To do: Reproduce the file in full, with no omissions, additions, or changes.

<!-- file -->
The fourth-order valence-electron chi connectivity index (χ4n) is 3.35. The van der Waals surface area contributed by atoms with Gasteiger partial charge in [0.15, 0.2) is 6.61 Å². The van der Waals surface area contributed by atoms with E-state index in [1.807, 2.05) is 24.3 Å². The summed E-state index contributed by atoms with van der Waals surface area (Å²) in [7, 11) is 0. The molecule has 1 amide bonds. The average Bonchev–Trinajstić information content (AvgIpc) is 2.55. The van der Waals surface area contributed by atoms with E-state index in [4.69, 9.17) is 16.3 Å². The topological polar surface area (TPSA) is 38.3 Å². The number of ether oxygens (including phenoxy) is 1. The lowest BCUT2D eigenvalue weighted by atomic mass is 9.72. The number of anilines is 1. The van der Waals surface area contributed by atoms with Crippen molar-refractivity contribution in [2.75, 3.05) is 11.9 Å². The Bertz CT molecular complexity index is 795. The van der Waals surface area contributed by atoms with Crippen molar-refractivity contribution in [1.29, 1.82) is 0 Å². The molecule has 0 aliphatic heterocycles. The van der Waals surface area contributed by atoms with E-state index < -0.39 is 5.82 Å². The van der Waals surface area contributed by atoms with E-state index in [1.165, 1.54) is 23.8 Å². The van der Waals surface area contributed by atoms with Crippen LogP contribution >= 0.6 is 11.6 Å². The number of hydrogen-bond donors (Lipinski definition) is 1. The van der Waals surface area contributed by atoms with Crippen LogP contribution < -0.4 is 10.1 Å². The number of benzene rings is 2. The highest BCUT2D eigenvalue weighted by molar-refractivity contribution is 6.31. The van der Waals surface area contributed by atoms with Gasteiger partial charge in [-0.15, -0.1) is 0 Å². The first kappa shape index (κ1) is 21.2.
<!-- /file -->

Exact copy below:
The fourth-order valence-electron chi connectivity index (χ4n) is 3.35. The van der Waals surface area contributed by atoms with Gasteiger partial charge in [0.15, 0.2) is 6.61 Å². The van der Waals surface area contributed by atoms with E-state index in [1.807, 2.05) is 24.3 Å². The summed E-state index contributed by atoms with van der Waals surface area (Å²) in [7, 11) is 0. The molecule has 1 amide bonds. The average Bonchev–Trinajstić information content (AvgIpc) is 2.55. The van der Waals surface area contributed by atoms with E-state index in [4.69, 9.17) is 16.3 Å². The topological polar surface area (TPSA) is 38.3 Å². The number of ether oxygens (including phenoxy) is 1. The lowest BCUT2D eigenvalue weighted by atomic mass is 9.72. The number of anilines is 1. The van der Waals surface area contributed by atoms with Crippen molar-refractivity contribution in [2.75, 3.05) is 11.9 Å². The Bertz CT molecular complexity index is 795. The van der Waals surface area contributed by atoms with Crippen molar-refractivity contribution in [1.29, 1.82) is 0 Å². The molecule has 0 aliphatic heterocycles. The van der Waals surface area contributed by atoms with E-state index < -0.39 is 5.82 Å². The van der Waals surface area contributed by atoms with E-state index in [1.165, 1.54) is 23.8 Å². The van der Waals surface area contributed by atoms with Crippen LogP contribution >= 0.6 is 11.6 Å². The number of hydrogen-bond donors (Lipinski definition) is 1. The van der Waals surface area contributed by atoms with Crippen LogP contribution < -0.4 is 10.1 Å². The number of benzene rings is 2. The highest BCUT2D eigenvalue weighted by molar-refractivity contribution is 6.31. The van der Waals surface area contributed by atoms with Gasteiger partial charge in [-0.15, -0.1) is 0 Å². The first kappa shape index (κ1) is 21.2.